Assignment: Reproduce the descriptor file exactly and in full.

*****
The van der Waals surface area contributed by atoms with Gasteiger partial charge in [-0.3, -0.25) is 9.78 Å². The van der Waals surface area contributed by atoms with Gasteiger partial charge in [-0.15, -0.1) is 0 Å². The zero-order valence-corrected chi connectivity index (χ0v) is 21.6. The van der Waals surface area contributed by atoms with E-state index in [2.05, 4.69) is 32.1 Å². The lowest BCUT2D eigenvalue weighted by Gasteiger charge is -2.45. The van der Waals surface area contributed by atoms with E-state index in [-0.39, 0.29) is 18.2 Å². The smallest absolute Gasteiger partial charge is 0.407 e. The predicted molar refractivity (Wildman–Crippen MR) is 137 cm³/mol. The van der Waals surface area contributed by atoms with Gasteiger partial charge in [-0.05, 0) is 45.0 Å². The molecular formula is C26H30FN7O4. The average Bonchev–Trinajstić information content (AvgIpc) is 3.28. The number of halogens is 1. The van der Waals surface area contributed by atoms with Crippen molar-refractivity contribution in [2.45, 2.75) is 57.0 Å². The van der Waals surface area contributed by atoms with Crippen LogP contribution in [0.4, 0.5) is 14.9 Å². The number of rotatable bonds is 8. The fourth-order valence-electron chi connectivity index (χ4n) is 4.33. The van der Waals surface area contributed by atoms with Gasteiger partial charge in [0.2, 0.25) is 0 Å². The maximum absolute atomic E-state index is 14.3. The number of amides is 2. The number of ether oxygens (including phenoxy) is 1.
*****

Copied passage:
The van der Waals surface area contributed by atoms with Gasteiger partial charge in [-0.3, -0.25) is 9.78 Å². The van der Waals surface area contributed by atoms with Gasteiger partial charge in [-0.15, -0.1) is 0 Å². The zero-order valence-corrected chi connectivity index (χ0v) is 21.6. The van der Waals surface area contributed by atoms with E-state index in [2.05, 4.69) is 32.1 Å². The lowest BCUT2D eigenvalue weighted by Gasteiger charge is -2.45. The van der Waals surface area contributed by atoms with E-state index in [-0.39, 0.29) is 18.2 Å². The smallest absolute Gasteiger partial charge is 0.407 e. The predicted molar refractivity (Wildman–Crippen MR) is 137 cm³/mol. The van der Waals surface area contributed by atoms with Gasteiger partial charge in [-0.05, 0) is 45.0 Å². The molecular formula is C26H30FN7O4. The average Bonchev–Trinajstić information content (AvgIpc) is 3.28. The number of halogens is 1. The van der Waals surface area contributed by atoms with Crippen molar-refractivity contribution in [2.45, 2.75) is 57.0 Å². The van der Waals surface area contributed by atoms with Crippen LogP contribution in [0.4, 0.5) is 14.9 Å². The number of rotatable bonds is 8. The fourth-order valence-electron chi connectivity index (χ4n) is 4.33. The van der Waals surface area contributed by atoms with Gasteiger partial charge in [0.2, 0.25) is 0 Å². The maximum absolute atomic E-state index is 14.3. The number of amides is 2. The number of ether oxygens (including phenoxy) is 1.